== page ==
Ammonia combustion in water vapour presence : impact on NOx emissions
|Exploratory project of the CNRS Energy unit
To achieve the carbon neutrality objective in 2050, the demand for electricity will be greatly increased in order to meet the energy needs for transport and heating/cooling systems. To this end, most countries consider clean renewable energy resources (such as wind and solar) as the main energy resources of the future. However, due to their intermittency, and in order to maintain a secure electricity supply, energy storage will need to be an integral part of the modern smart grid. One way to store excess renewable energy is electro-chemical storage, mainly hydrogen (H2). However, hydrogen, the "simplest" e-fuel, suffers from some drawbacks such as its storage and the safety associated with its use.
To overcome this drawback, ammonia is initially considered as a H2 storage vector, due to its advantages over hydrogen such as its lower cost per unit of stored energy, its higher volumetric energy density , its liquid phase obtained by compression at 0.9 MPa at ambient temperature. Ammonia production, handling and distribution capacity is easier and more extensive, well-established and reliable infrastructure already exists for ammonia storage and distribution (including pipeline, rail, road, ship).
In addition to being a hydrogen storer, ammonia can also be used as a fuel. Until now, ammonia has been introduced mainly as an addition to carbonaceous fuels in order to partially decarbonize energy systems (such as gas turbines, industrial furnaces or internal combustion engines). In order to achieve totally carbon-free systems, pure ammonia combustion is increasingly considered. However, to counteract the NH3 high ignition temperature and its low flammability (a positive safety characteristic), most of the envisaged applications rely on partial, preliminary or in-situ thermal cracking of NH3 into N2 and H2.
The lack of knowledge concerning the NH3 oxidation chemistry but also of the induced emissions such as NOx and the potential release of unburnt NH3 currently constitute a brake on the development and optimization of NH3 combustion. However, NH3 oxidation chemical kinetics have aroused interest for decades on two aspects. Ammonia is indeed one of the VOCs resulting from solid fuels combustion and contributes to NO formation in the fuel. It is also used as a reducing agent in NO thermal-deNOx methods (SNCR: selective non catalytic reduction).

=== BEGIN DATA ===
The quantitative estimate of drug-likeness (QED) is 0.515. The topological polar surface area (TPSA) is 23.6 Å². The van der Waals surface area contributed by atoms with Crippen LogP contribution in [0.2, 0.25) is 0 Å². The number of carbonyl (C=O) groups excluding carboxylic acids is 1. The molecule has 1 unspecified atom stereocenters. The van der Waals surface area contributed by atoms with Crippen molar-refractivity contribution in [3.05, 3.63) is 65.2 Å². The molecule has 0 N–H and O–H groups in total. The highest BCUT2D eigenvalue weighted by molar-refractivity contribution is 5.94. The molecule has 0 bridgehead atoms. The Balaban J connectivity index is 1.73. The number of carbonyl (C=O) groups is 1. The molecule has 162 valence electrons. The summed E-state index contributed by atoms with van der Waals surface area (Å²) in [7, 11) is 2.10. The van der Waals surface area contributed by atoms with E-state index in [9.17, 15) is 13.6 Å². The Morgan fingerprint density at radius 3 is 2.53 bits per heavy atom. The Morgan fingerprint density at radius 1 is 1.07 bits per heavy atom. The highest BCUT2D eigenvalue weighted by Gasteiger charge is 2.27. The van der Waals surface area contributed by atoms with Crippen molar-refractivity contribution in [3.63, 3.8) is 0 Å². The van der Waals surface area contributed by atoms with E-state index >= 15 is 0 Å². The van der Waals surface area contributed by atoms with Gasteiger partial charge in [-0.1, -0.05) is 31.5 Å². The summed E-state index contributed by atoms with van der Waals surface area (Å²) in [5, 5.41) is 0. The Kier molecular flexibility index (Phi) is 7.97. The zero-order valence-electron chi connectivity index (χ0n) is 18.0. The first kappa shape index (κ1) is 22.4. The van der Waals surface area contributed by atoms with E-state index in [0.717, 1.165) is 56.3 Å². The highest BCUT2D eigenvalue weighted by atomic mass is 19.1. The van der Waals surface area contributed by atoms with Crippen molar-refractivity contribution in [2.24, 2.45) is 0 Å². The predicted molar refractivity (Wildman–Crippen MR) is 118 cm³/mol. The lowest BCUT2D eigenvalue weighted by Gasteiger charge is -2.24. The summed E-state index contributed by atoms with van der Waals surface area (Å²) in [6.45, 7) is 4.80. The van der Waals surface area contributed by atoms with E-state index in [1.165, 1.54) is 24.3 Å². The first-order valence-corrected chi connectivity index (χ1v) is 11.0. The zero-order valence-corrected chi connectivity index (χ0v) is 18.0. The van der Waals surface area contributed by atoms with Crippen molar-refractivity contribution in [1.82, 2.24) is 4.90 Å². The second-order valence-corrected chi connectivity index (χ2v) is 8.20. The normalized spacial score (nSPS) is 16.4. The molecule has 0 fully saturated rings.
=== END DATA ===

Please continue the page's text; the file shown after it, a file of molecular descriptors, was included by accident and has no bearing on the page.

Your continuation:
Ammonia oxidation kinetics modeling is also based on experimental laboratory data, such as fundamental flame velocities and autoignition times. However, measurements of chemical species and reaction intermediates in a varied range of pressures and temperatures are essential, but very rare in ammonia flame conditions, for a better understanding of ammonia oxidation and to refine kinetic models, for more predictive simulations to help design and optimize industrial applications.
To our knowledge, very few experiments in flame conditions with NH3 or NH3/H2 mixtures are reported in the literature. To date, no system based on pure NH3 combustion (such as gas turbine, industrial burner, internal combustion engine, etc.) can ensure high yields while maintaining the lowest possible environmental impact.
Our objective, through the 1-year DeNOx-NH3-H2O project, is to initiate studies on ammonia combustion, still unexplored, focused on nitrogen monoxide emissions component, which is one of the known and major disadvantages of NH3 combustion.
In flame conditions, the pathways of NO formation during NH3 combustion are the so-called “fuel NO” and “thermal NO” mechanisms. Thus, the detailed kinetic models predict a reduction in NO emissions when passing from a lean or stoichiometric combustion towards a rich combustion in NH3, but this reduction is accompanied by a strong increase in unburned NH3 emissions.
One considered way (used for example in H2 combustion) to lower the NO emissions from NH3 combustion consists in injecting steam into the premix. On the one hand, this addition would generate an increase in OH radicals and would shift the equilibrium of the N+OH=NO+H reaction (consumption of NO) and on the other hand a widening of the operating range of the reduction methods not NO catalysts (thermal-deNOx); the residual NH3 in the emission gases would thus make it possible to reduce NO .